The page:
natural boundary line. Save only to a few traders who
had wandered for gain in the untraveled regions, the
western country was an unknown problem. When sud-
denly they came to realize that the French were about
to hem them in they became alert and took steps to gain
full possession of what they believed to be their own.
Land companies were formed whose purpose was to se-
cure large tracts along the Ohio and pave the way for
emigration from the older settlements. It was easy to
secure patents for such companies on the most favorable
terms. Eight hundred thousand acres were arranged
for in what is now Kentucky, and in 1750 Dr. Thomas
Walker was sent out by the company receiving the
patent to locate the land. His journal, written at the
time of his visit, was not published until 1888. This was

Early Journeys to Ohio. 59

the first attempt to secure some accurate knowledge of

The next attempt was made to learn the true condi-
tions of the lands west of the Ohio and of the Indians
who occupied the region. This part of the west had long
been a source for much imagination as to the quality of
the land and the number of Indians who lived there.
Incursions by Indians from these domains had been
made from time to time into the settlements of Pennsyl-
vania and the valley of Virginia, and on account of their
frequency and their success much fear was entertained
on account of them. Because of the amount of furs also
brought by them to the various trading posts in Pennsyl-
vania, it was thought well to cultivate their friendship
and break their alliance with the French.

In 1749 George II granted to the First Ohio Com-
pany a tract of land containing five hundred thousand
acres, said land to be located in what is now West Vir-
ginia. Franklin, who was in England when the new
company applied for a patent, added his influence in se-
curing favorable action from the king. This company
had other projects in view. They wished to secure lands
more level and promising than those found on the east
and south of the Ohio river, but their idea of the char-
acter of the land north and west of the Ohio was only a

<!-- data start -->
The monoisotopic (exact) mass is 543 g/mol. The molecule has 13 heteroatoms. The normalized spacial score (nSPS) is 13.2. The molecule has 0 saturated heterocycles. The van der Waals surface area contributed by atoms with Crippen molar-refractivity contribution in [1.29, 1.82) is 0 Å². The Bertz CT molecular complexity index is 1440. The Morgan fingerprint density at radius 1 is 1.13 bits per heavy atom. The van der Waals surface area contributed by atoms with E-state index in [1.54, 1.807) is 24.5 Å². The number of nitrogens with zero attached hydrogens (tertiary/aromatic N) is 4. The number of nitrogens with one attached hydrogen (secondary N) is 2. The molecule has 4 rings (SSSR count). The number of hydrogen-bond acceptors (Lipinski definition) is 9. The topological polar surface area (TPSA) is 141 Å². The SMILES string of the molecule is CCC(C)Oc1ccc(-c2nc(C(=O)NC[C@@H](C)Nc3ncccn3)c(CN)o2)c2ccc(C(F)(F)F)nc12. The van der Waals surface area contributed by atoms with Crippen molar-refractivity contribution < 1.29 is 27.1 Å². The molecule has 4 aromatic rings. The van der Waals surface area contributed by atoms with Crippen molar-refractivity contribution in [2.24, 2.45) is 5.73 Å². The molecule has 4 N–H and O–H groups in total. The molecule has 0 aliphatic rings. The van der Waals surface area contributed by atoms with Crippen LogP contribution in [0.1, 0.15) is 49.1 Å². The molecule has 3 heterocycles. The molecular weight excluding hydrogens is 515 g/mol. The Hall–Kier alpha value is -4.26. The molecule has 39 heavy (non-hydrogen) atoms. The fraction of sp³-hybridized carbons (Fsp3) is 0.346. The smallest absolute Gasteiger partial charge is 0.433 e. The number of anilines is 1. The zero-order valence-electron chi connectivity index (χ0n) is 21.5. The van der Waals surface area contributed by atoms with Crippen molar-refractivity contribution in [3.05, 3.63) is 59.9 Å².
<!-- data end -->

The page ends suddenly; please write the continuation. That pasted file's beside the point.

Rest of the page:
matter of conjecture. To get proper information con-
cerning it the company selected Christopher Gist of
North Carolina to explore these lands. The company
was composed of a number of gentlemen prominent in
political life and of approved business ability. Among
them were Thomas Lee, President of the Council of Vir-
ginia, Lawrence and August Washington, Thomas
Cresap, Robert Dinwiddie, Governor of Virginia, and
fourteen others. In preparation for Gist's journey a
store was opened at Wills Creek, now Cumberland,
Maryland, and Thomas Cresap was instructed to open
a road to the Monongahela River. The agreement with
Gist was that he should have one hundred and fifty

60 Ohio Arch, and Hist. Society Publications.

pounds for his services and such additional compensa-
tion as the value of his labors might warrant.

On the 17th day of September, 1750, a special com-
mittee issued a bill of instructions to Mr. Gist. He was
to go westward beyond the great mountains in order to
discover the lands along the Ohio, as far as the Falls of
the Ohio, note its rivers and the character of the soil
as to its quality and productiveness. They further say:
"You are to observe what nations of Indians inhabit
there, their strength and numbers, whom they trade with
and in what commodities they deal. When you find a
large quantity of good level land such as you think will